Tropical Storm Danny Burps: Structure Still Intact
Much to the surprise of many this afternoon, Danny began to take in a big o’ gulp of slightly drier air likely from the south. As of 5pm, winds were still 50 mph. A quick look at precipitable water or water vapor imagery reveals a temporary tear in the umbilical cord located just west of 40°W. In the images below, that drier air appears to have gotten sucked in not once but twice. Once just before this loop, and again late afternoon.
Microwave imagery late this afternoon revealed that there was basically no damage to Danny’s structure. A well developed warm core still exists with a strong and nearly closed ring of convection with rainfall rates of an estimated 3/4″/hr. One could expect that this will close off and intensification will resume. Danny has bounced most of the drier air with the exception of on the south-southeastern side as evidenced by a flat edge in the building central dense overcast, which is representative of dry air. The area to the SE of Danny has moistened a tad, but we may be seeing some signs that Danny is moving away from the monsoonal envelope. Recent IR has shown a temporary smaller area of warmer cloud top temps, which could suggest strengthening is already occurring. Satellite intensity estimates have also increased. A 20z windsat pass also showed that a small subsidence area may exist below the CDO. Danny will likely have a few of burps over the next five days as dry air tries to impede growth especially toward the end of that time frame. As the middle-troposphere cools overnight, we should see an upward phase in convection, if only temporarily.
Conditions in the next 24 hours ahead will be the best Danny will see for at least the forseeable future. Although minor cooling may take place at the sea surface ahead of Danny, temperatures to depth may increase. GFS/SHIPS/EURO continues to show shear staying away for the most part until Friday or Saturday, and SHIPS is rather optimistic with keeping shear down below 10 kts until early next week.
Although not currently forecast, we will have to watch the non-tropical disturbance near Bermuda. This could do two things
- As shown on the 00z GFS last night, it could possibly drive drier more continental air south into the already massive of pocket of dry air coming from Africa.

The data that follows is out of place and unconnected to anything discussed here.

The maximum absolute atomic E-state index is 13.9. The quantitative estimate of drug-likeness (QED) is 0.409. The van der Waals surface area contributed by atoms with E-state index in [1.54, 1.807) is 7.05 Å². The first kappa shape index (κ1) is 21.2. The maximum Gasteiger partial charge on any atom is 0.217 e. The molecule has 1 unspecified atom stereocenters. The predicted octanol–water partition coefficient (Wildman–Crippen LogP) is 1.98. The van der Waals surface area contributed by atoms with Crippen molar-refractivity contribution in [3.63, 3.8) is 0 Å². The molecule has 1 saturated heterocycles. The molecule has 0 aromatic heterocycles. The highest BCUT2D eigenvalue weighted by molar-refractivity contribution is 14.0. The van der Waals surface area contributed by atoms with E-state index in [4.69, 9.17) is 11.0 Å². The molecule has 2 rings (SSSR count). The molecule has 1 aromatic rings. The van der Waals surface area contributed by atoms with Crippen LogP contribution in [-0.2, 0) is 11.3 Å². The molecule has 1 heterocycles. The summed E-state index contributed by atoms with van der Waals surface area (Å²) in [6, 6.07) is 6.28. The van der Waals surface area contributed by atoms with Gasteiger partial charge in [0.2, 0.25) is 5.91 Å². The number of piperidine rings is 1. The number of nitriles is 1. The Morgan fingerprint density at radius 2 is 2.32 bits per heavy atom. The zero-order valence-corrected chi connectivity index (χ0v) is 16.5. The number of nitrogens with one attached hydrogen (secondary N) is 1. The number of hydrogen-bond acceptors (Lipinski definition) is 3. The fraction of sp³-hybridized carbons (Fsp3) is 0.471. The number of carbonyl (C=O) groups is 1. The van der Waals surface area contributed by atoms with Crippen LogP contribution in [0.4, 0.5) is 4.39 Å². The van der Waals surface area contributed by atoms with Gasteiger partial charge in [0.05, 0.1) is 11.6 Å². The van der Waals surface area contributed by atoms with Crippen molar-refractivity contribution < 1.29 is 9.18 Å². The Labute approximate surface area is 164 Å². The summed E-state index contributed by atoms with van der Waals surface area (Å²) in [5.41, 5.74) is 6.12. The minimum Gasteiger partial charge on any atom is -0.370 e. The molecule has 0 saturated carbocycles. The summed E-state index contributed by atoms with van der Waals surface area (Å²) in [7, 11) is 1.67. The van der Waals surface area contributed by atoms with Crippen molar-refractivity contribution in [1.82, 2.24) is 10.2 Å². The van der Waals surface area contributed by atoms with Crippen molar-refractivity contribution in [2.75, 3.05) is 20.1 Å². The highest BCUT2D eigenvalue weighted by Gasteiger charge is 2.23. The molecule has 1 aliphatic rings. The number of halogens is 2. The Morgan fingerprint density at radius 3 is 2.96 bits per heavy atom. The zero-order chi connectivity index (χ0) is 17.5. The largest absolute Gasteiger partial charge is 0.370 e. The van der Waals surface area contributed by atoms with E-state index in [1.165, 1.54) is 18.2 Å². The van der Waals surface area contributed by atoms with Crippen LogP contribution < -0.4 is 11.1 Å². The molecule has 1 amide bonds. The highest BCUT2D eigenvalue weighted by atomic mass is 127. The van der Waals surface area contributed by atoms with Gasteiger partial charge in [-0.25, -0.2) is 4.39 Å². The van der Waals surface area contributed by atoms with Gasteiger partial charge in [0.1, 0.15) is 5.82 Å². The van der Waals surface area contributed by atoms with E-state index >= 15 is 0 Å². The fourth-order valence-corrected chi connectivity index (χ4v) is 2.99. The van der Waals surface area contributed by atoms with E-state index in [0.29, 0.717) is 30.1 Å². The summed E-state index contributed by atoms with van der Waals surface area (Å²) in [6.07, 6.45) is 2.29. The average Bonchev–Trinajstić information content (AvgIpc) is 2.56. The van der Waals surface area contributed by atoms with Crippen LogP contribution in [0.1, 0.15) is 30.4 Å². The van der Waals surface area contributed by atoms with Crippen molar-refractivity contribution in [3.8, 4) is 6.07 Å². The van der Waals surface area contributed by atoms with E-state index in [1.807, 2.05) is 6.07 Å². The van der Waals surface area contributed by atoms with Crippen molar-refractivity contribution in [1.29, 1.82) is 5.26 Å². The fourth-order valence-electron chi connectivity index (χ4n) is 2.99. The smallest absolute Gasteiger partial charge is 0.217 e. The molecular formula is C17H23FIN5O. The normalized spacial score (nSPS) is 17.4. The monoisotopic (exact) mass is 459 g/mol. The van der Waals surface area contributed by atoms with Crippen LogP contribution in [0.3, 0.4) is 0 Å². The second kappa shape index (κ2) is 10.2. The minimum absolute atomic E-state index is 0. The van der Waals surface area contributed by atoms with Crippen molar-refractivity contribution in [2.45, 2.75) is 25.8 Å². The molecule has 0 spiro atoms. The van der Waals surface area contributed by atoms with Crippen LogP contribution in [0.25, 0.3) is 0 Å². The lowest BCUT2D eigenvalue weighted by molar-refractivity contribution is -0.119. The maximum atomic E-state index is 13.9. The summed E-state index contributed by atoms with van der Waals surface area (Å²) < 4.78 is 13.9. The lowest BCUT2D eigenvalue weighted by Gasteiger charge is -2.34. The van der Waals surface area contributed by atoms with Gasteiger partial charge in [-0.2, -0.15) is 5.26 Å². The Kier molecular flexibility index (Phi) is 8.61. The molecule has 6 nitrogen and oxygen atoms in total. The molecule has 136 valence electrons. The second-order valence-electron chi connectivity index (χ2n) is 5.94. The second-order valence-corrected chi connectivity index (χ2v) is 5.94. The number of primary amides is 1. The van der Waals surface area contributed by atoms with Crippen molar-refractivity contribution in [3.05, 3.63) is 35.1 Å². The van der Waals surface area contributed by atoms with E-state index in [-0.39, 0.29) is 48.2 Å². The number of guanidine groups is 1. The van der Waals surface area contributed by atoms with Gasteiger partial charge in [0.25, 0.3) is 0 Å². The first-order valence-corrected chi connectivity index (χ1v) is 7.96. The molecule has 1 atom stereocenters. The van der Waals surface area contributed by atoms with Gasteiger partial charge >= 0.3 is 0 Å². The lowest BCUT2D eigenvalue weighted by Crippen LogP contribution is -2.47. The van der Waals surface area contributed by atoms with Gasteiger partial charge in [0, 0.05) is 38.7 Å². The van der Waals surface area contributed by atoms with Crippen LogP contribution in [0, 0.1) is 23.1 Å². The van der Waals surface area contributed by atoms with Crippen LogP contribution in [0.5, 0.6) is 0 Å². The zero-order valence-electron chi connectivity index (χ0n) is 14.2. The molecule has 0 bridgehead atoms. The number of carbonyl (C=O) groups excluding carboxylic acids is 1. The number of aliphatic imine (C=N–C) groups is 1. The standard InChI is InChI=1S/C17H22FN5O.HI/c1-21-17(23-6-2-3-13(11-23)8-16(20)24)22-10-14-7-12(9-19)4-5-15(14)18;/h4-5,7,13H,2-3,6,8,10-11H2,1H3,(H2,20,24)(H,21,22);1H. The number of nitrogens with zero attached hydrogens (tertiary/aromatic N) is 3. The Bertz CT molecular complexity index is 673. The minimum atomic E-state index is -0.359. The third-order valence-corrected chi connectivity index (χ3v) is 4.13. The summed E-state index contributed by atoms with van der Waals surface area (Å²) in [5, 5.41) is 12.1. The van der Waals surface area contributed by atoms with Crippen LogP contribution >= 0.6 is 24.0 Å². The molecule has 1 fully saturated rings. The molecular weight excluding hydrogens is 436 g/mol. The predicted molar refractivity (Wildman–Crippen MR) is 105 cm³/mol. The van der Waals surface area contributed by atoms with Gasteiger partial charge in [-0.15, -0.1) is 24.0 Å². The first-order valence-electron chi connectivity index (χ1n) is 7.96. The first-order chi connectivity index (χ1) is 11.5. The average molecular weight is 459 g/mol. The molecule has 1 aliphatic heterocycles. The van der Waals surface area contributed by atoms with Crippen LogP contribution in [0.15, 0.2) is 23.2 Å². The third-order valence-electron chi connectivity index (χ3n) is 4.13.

- A secondary possibility is that it could limit the westward expanse of the wedge of high pressure and open up a weakness for down the road as this system moves through or north of the Caribbean. This would not be realized until well beyond 5 days.
Track and Intensity:
Minor bouts of weakening are possible especially over the next 18-24 hours as shown in the intensity models and as Danny gets closer to the Caribbean. The trend should still be toward gradual strengthening. With the most recent dry splotch, the rapid intensification chances are considerably lower. This more gradual trend will likely knock out the “S” turn we’ve talked about for a couple of days. The track trend overall has been westward with each synoptic time with the exception of turns to the right, but the variation in track solutions has decreased and thus confidence is lower. NHC remains on the southern side of the track model envelope. A weaker storm will be farther west. This could be a good trend for the islands in terms of rainfall if this thing stays or gets weaker.
The overall thinking is that the weaker ridge to the north will allow Danny to slow down for the next day or so before faster trades accelerate Danny to the WNW. By the time Danny gets to 53-56°W, it should be accelerating, but it should also be feeling the effects of shear and drier air. This combination of environmental factors may keep Danny from becoming a hurricane or limit its time as a hurricane. Considerable uncertainty remains in the intensity of Danny.
Interesting that there is a general trend past Tuesday for strengthening with better conditions at that time.
The Bottom Line:
Slow intensification over the next few days is probable at this time, but hiccups are possible as well. Chances are low at this time that winds of 40 mph and above will impact most of the islands. Chances will increase some. Our certainty will increase on Friday and Saturday when NOAA flies both environmental flights and low level flights respectively from Barbados. Interestingly enough recon will also be flying near Hawaii at the end of this week at the opposite end of the US flight area.
Thanks to Tropical Tidbits and the other variety of sources for their graphics.
As always, you should use http://www.hurricanes.gov for all official information, especially if you are making decisions. Stay tuned to your local weather forecast office for more information.